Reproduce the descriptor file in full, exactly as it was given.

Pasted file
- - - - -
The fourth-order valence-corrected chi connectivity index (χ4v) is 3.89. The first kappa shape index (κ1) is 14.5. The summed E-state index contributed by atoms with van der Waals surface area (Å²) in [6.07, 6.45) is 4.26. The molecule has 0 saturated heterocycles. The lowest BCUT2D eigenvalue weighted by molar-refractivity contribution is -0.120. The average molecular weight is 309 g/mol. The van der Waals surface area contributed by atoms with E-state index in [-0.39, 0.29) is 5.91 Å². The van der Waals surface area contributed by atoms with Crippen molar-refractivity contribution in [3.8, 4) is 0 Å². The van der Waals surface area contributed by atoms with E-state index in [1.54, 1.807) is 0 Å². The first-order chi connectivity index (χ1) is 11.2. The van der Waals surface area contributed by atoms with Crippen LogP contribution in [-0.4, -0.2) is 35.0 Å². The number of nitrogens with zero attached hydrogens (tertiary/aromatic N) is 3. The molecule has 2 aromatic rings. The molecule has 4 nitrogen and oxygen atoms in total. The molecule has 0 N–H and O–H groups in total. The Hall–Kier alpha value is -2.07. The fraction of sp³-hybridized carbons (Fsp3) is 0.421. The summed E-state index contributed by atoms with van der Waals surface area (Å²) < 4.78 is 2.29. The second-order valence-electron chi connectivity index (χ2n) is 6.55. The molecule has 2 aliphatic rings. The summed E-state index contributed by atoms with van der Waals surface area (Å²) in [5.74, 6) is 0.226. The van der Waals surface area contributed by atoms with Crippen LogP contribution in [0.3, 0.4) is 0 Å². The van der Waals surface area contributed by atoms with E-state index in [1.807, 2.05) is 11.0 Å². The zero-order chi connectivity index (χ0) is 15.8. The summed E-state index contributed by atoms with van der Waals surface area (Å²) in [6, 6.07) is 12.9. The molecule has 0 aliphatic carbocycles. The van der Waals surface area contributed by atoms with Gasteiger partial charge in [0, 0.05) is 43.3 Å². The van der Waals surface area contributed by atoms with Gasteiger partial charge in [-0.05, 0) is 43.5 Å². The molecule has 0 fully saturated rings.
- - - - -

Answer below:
The fourth-order valence-corrected chi connectivity index (χ4v) is 3.89. The first kappa shape index (κ1) is 14.5. The summed E-state index contributed by atoms with van der Waals surface area (Å²) in [6.07, 6.45) is 4.26. The molecule has 0 saturated heterocycles. The lowest BCUT2D eigenvalue weighted by molar-refractivity contribution is -0.120. The average molecular weight is 309 g/mol. The van der Waals surface area contributed by atoms with E-state index in [-0.39, 0.29) is 5.91 Å². The van der Waals surface area contributed by atoms with Crippen molar-refractivity contribution in [3.8, 4) is 0 Å². The van der Waals surface area contributed by atoms with E-state index in [1.54, 1.807) is 0 Å². The first-order chi connectivity index (χ1) is 11.2. The van der Waals surface area contributed by atoms with Crippen LogP contribution in [-0.4, -0.2) is 35.0 Å². The number of nitrogens with zero attached hydrogens (tertiary/aromatic N) is 3. The molecule has 2 aromatic rings. The molecule has 4 nitrogen and oxygen atoms in total. The molecule has 0 N–H and O–H groups in total. The Hall–Kier alpha value is -2.07. The fraction of sp³-hybridized carbons (Fsp3) is 0.421. The summed E-state index contributed by atoms with van der Waals surface area (Å²) < 4.78 is 2.29. The second-order valence-electron chi connectivity index (χ2n) is 6.55. The molecule has 2 aliphatic rings. The summed E-state index contributed by atoms with van der Waals surface area (Å²) in [5.74, 6) is 0.226. The van der Waals surface area contributed by atoms with Crippen LogP contribution in [0.3, 0.4) is 0 Å². The van der Waals surface area contributed by atoms with E-state index in [1.807, 2.05) is 11.0 Å². The zero-order chi connectivity index (χ0) is 15.8. The summed E-state index contributed by atoms with van der Waals surface area (Å²) in [6, 6.07) is 12.9. The molecule has 0 aliphatic carbocycles. The van der Waals surface area contributed by atoms with Gasteiger partial charge in [0, 0.05) is 43.3 Å². The van der Waals surface area contributed by atoms with Gasteiger partial charge in [-0.05, 0) is 43.5 Å². The molecule has 0 fully saturated rings.